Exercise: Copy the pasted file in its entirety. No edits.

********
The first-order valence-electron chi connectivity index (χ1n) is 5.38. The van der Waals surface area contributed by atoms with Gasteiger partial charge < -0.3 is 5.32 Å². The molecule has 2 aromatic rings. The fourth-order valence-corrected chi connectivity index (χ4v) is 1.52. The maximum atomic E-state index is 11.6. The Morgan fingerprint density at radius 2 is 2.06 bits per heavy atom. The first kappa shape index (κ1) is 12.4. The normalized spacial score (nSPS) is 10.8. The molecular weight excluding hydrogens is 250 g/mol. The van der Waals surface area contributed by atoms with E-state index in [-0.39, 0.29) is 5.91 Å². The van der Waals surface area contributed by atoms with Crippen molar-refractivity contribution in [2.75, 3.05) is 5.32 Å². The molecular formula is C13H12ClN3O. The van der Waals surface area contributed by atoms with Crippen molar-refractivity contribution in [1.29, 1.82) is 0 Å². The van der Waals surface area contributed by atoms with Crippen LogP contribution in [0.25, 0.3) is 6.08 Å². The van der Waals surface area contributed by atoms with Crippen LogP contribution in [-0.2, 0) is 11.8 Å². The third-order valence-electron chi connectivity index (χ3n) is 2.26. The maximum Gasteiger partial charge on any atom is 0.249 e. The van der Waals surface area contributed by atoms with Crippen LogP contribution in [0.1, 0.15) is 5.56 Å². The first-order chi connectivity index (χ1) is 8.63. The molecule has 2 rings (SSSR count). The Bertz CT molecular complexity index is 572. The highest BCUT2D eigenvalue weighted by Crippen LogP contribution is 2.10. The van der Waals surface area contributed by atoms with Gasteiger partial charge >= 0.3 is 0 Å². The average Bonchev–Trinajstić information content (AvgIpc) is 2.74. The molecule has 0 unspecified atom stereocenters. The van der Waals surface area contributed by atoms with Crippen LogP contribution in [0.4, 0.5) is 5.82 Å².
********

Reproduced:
The first-order valence-electron chi connectivity index (χ1n) is 5.38. The van der Waals surface area contributed by atoms with Gasteiger partial charge < -0.3 is 5.32 Å². The molecule has 2 aromatic rings. The fourth-order valence-corrected chi connectivity index (χ4v) is 1.52. The maximum atomic E-state index is 11.6. The Morgan fingerprint density at radius 2 is 2.06 bits per heavy atom. The first kappa shape index (κ1) is 12.4. The normalized spacial score (nSPS) is 10.8. The molecular weight excluding hydrogens is 250 g/mol. The van der Waals surface area contributed by atoms with E-state index in [-0.39, 0.29) is 5.91 Å². The van der Waals surface area contributed by atoms with Crippen molar-refractivity contribution in [2.75, 3.05) is 5.32 Å². The molecular formula is C13H12ClN3O. The van der Waals surface area contributed by atoms with Crippen molar-refractivity contribution in [1.29, 1.82) is 0 Å². The van der Waals surface area contributed by atoms with Crippen LogP contribution in [0.25, 0.3) is 6.08 Å². The van der Waals surface area contributed by atoms with Crippen LogP contribution in [-0.2, 0) is 11.8 Å². The third-order valence-electron chi connectivity index (χ3n) is 2.26. The maximum Gasteiger partial charge on any atom is 0.249 e. The van der Waals surface area contributed by atoms with Crippen LogP contribution in [0.1, 0.15) is 5.56 Å². The first-order chi connectivity index (χ1) is 8.63. The molecule has 2 rings (SSSR count). The Bertz CT molecular complexity index is 572. The highest BCUT2D eigenvalue weighted by Crippen LogP contribution is 2.10. The van der Waals surface area contributed by atoms with Gasteiger partial charge >= 0.3 is 0 Å². The average Bonchev–Trinajstić information content (AvgIpc) is 2.74. The molecule has 0 unspecified atom stereocenters. The van der Waals surface area contributed by atoms with Crippen LogP contribution in [0.4, 0.5) is 5.82 Å².